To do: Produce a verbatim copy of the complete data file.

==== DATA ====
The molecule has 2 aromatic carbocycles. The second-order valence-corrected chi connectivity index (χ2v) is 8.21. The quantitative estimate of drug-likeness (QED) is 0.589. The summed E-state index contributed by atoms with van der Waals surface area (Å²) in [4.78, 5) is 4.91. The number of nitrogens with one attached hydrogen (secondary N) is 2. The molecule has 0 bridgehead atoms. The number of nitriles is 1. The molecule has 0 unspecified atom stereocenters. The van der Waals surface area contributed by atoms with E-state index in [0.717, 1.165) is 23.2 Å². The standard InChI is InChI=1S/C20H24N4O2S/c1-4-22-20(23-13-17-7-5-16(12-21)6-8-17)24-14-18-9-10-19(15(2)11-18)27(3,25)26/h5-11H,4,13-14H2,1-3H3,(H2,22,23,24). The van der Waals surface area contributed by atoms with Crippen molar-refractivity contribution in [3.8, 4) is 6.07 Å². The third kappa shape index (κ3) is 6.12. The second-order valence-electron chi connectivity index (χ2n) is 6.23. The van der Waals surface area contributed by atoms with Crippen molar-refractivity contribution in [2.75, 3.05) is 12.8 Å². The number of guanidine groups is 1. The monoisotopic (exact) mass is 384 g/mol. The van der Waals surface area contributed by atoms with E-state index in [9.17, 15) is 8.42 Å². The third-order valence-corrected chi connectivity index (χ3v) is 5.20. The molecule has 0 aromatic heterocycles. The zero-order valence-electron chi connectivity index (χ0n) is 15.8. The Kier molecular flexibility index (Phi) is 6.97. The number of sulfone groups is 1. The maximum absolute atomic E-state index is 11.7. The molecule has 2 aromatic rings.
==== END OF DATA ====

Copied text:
The molecule has 2 aromatic carbocycles. The second-order valence-corrected chi connectivity index (χ2v) is 8.21. The quantitative estimate of drug-likeness (QED) is 0.589. The summed E-state index contributed by atoms with van der Waals surface area (Å²) in [4.78, 5) is 4.91. The number of nitrogens with one attached hydrogen (secondary N) is 2. The molecule has 0 bridgehead atoms. The number of nitriles is 1. The molecule has 0 unspecified atom stereocenters. The van der Waals surface area contributed by atoms with E-state index in [0.717, 1.165) is 23.2 Å². The standard InChI is InChI=1S/C20H24N4O2S/c1-4-22-20(23-13-17-7-5-16(12-21)6-8-17)24-14-18-9-10-19(15(2)11-18)27(3,25)26/h5-11H,4,13-14H2,1-3H3,(H2,22,23,24). The van der Waals surface area contributed by atoms with Crippen molar-refractivity contribution in [3.8, 4) is 6.07 Å². The third kappa shape index (κ3) is 6.12. The second-order valence-electron chi connectivity index (χ2n) is 6.23. The van der Waals surface area contributed by atoms with Crippen molar-refractivity contribution in [2.75, 3.05) is 12.8 Å². The number of guanidine groups is 1. The monoisotopic (exact) mass is 384 g/mol. The van der Waals surface area contributed by atoms with E-state index in [9.17, 15) is 8.42 Å². The third-order valence-corrected chi connectivity index (χ3v) is 5.20. The molecule has 0 aromatic heterocycles. The zero-order valence-electron chi connectivity index (χ0n) is 15.8. The Kier molecular flexibility index (Phi) is 6.97. The number of sulfone groups is 1. The maximum absolute atomic E-state index is 11.7. The molecule has 2 aromatic rings.